Heat
This method is suitable for bottling naturally acidic fruits but is not to be used for non-acidic produce because the risk of botulism, a deadly bacterium, is far too high. Tomatoes, most berries, apricots, plums, apples and pineapples are all good candidates for this system. Heat preservation involves packing washed raw fruits into sterilised jars and then filling with water that is sometimes flavoured. Lids are secured and the bottles are submerged in a water bath and heated for a length and time determined by the contents. A popular commercial system is Fowlers Vacola which includes a very supportive community to find out more: fowlersvacola.com.au
Acid

This is the pickling or fermentation of non-acidic vegetables and perhaps one of the best-known methods. Often referred to as ‘cold pickling’ because the bottles do not go through the heat process described above, although they can if desired. Produce is cleaned, often salted overnight first to remove excess water and then packed into jars into which a pickling solution is added. See the delicious recipe by Jen Jones of the Pickle Patch below.

Sugar
Jams, jellies and conserves all use sugar and heat to preserve and with the addition of pectin these mixtures are set to a desired consistency. Pectin either occurs naturally in produce or needs to be added. Berries and citrus are the heroes for this method but with the addition of vinegars and herbs this is how chutneys and savoury sauces can also be made.
Alcohol
Apart from making liquors, covering fruits with alcohol is an easy way to preserve them while creating a delightfully delicious treat to add to your desserts or drinks. The addition of sugar will also increase the shelf life of the contents while adding sweetness.
Desiccation
Sounds scary but it simply means drying. By removing the moisture from produce, you can also halt spoilage. This drying can be done in a few different ways. Airdrying produce, often sliced, on racks under fly mesh in the full sun is an ancient method. Fan-forced ovens with their doors slightly opened and on the lowest heat will also provide a suitable drying environment. For those who wish to take the plunge, a dehydrator appliance is an excellent investment. All drying times will depend on the actual produce.

PICKLE’S PATCH
Jen Jones from Pickle’s Patch is a local home gardener from Chain Valley Bay who has mastered the art of preserving. She wastes nothing from her garden creating conserves, salsa, pickles, jams, sauces as well as herb mixes and even dried mushrooms. Taking it a step further Jen and her husband also create the most delicious fruit liquors. Although she admits there’s a lot of information available these days on the internet, Jen prefers hitting the local charity shops for classic old cookbooks and preserving guides. It's also where she has found the tools, jars and equipment needed including a Fowlers Vacola system and a dehydrator!  This is a great way to keep costs down while also recycling. You can find Jen online: Facebook: Pickle’s Patch and Instagram: The Dreaded Kitchen Witch.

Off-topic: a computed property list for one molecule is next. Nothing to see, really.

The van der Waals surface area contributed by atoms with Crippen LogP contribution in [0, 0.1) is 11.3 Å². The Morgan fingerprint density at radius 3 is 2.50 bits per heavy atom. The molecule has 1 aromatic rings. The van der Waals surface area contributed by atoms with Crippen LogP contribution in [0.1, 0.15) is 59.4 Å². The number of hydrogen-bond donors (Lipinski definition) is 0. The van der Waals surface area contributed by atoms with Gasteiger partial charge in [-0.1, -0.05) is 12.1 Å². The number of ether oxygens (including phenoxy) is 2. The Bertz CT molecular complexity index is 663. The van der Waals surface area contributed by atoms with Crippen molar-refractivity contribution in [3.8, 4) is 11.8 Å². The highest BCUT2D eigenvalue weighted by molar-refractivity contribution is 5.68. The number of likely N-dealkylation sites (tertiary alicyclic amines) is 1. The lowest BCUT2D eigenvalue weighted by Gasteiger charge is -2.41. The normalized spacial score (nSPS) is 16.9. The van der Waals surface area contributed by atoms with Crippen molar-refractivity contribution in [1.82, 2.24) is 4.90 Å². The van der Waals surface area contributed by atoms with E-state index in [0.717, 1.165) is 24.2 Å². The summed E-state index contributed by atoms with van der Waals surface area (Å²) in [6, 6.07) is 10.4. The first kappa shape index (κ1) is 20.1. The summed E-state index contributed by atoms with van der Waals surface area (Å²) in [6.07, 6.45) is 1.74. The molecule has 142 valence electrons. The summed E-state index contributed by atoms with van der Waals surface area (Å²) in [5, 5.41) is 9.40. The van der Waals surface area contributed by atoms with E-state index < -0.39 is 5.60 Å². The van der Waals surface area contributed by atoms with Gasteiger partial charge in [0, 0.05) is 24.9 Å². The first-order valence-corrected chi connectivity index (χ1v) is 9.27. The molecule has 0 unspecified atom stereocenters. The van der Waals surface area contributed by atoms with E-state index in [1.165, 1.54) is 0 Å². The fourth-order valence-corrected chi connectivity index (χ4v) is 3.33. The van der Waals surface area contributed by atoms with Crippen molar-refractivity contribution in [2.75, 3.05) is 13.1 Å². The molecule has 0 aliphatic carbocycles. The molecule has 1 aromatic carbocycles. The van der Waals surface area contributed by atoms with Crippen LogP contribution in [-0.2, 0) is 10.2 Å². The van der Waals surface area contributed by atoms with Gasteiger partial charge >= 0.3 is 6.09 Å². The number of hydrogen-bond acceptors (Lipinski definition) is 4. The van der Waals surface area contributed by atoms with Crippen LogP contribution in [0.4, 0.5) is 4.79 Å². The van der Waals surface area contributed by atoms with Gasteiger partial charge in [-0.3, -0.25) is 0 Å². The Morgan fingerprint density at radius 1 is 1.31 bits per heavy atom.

Jen’s favourite thing to do with excess cucumbers, which are in season right now, is a traditional English pickle which keeps the best of the season for all year round. You can use this recipe for other vegetables.

Pickle’s Patch Bread and Butter Pickles
Jen Pickles

6 large cucumbers (or the equivalent)
2tbsp of cooking salt

1 1/2 cups of white vinegar

1 cup of water

1 cup of sugar

2 tsp white mustard seeds

1 tbsp Black peppercorns

Slice and salt the cucumbers in a bowl, ensuring the slices are well covered in salt, cover and leave for an hour or so. Meanwhile combine remaining ingredients in a saucepan and bring to the boil while stirring to dissolve the sugar. Rinse the cucumbers well and strain in a colander. Pack the cucumber slices into sterilized preserving jars and pour hot spiced vinegar over to cover completely. Seal and place upside down for 1 min to complete the seal. Allow to cool and label

GARDEN NEWS
CEN Wildplant Sale & Talk with Jacquelene Pearson 9am Saturday 4th February. This is the first Community Environment Network plant sale of 2023 and Jacquelene Pearson will also be talking about the issues surrounding the environment in the local area. Wildplant Nursery, Loop Road, UoN Central Coast Campus, Ourimbah
Free Wicking Bed Workshop (online)
6:30pm Wednesday 22 February
Asa part of the National Sustainability Join Adam Grubb from Very Edible Gardens for an informative hour while learning how wicking beds work, if they are right for you, how to make them, and how to look after them for super veggie abundance. Book now: veryediblegardens.com.au/events/
Volunteers Wanted to join Doyalson Community Garden. An interest in gardening or a wiliness to learn. Centrelink Workplace Provider Contact Garden Co-ordinator Jules Sayers 0439463219